Any firm that violates OSHA’s regulations stands to face repercussions, acting as a motivator for organizations to focus on avoiding OSHA violations. If you do violate OSH regulations, you can expect to pay a steep fine of up to $70,000. However, employers who do make changes after breaking the rules stand a chance of not paying a fine.

For employers who OSHA deems to have willfully and repeatedly put workers’ lives at risk, the Enhanced Enforcement Program (EEP) places a prime focus on their compliance. Organizations that fall under EEP scrutiny will encounter frequent inspections and fines until they comply.

What Does OSHA Cover?

Several classes of workers are covered by OSHA when it comes to safety and health protection. These are:

1. Federal Government Workers

Every federal agency is required to put in place measures to protect the health and safety of workers. These steps need to meet all OSH standards, similar to the private sector.

OSHA undertakes to monitor federal agencies for compliance, but the only difference with the private sector is that it won’t fine violators. OSHA will also respond to any complaints by federal employees for further action.

2. Local Government and State Workers

The federal arm of OSHA does not cover anyone who works for a state or local government. With that said, if such workers operate in a state with an active OSHA-approved state program, they can seek protection under the OSHA act.

In line with this, four states (Connecticut, New Jersey, Illinois, and New York) and one United States territory (the Virgin Islands) operate differently. These jurisdictions all have an OSHA-approved plan that looks out for workers in the public sector only.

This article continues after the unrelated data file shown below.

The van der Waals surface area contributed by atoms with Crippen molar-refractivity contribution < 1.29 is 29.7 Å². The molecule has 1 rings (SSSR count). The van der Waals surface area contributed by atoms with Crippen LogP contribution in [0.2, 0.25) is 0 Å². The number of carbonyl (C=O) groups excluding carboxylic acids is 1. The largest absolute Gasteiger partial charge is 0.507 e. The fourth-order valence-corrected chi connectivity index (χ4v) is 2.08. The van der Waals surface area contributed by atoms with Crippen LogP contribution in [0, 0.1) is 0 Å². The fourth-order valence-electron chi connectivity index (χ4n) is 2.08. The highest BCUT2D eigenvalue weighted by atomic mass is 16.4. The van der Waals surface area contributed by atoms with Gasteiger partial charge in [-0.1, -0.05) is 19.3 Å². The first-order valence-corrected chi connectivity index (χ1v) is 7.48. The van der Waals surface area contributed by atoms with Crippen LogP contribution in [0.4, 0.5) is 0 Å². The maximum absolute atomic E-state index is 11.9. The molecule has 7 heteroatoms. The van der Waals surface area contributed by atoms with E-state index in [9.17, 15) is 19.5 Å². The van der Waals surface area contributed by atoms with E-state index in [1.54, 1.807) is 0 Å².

3. Private Sector Workers

Everyone who works in the private sector in all 50 states, the District of Columbia and the U. S. territories, comes under OSHA’s protection. That applies to both employees and employers.

The protection these workers enjoy comes either through a federal OSHA program or an OSHA-approved state one. For the latter, they must operate in such a way as at least to match the effectiveness of the federal OSHA program.

What OSHA Won’t Cover

There are exceptions to the class of workers that OSHA can cover across the country. Self-employed workers don’t have a right to OSHA’s protection in case of safety or health violations.

If your safety and health happen to be protected under another federal agency, you also can’t look to OSHA for assistance. Examples of such organizations include the Mine Safety and Health Administration, the Coast Guard, and the FAA.

Another class of workers who can’t turn to OSHA for assistance are the immediate family members of anyone employed on a farm. For this to kick in, though, the farm employer has to be one that does not hire workers from outside the family.

Understanding OSHA’s Significance to Workers

While OSHA is well known in some quarters, many employers and employees aren’t familiar with the agency. To better promote awareness among both employers and employees, ask yourself, “What does OSHA stand for?” as that will help you learn in-depth about workers’ safety and health.

For both employers and employees, learning about OSHA is the first step towards better safety and health in the workplace. Our magazine features stories, news, and other articles that can help you learn more about your workplace rights that you can check out today.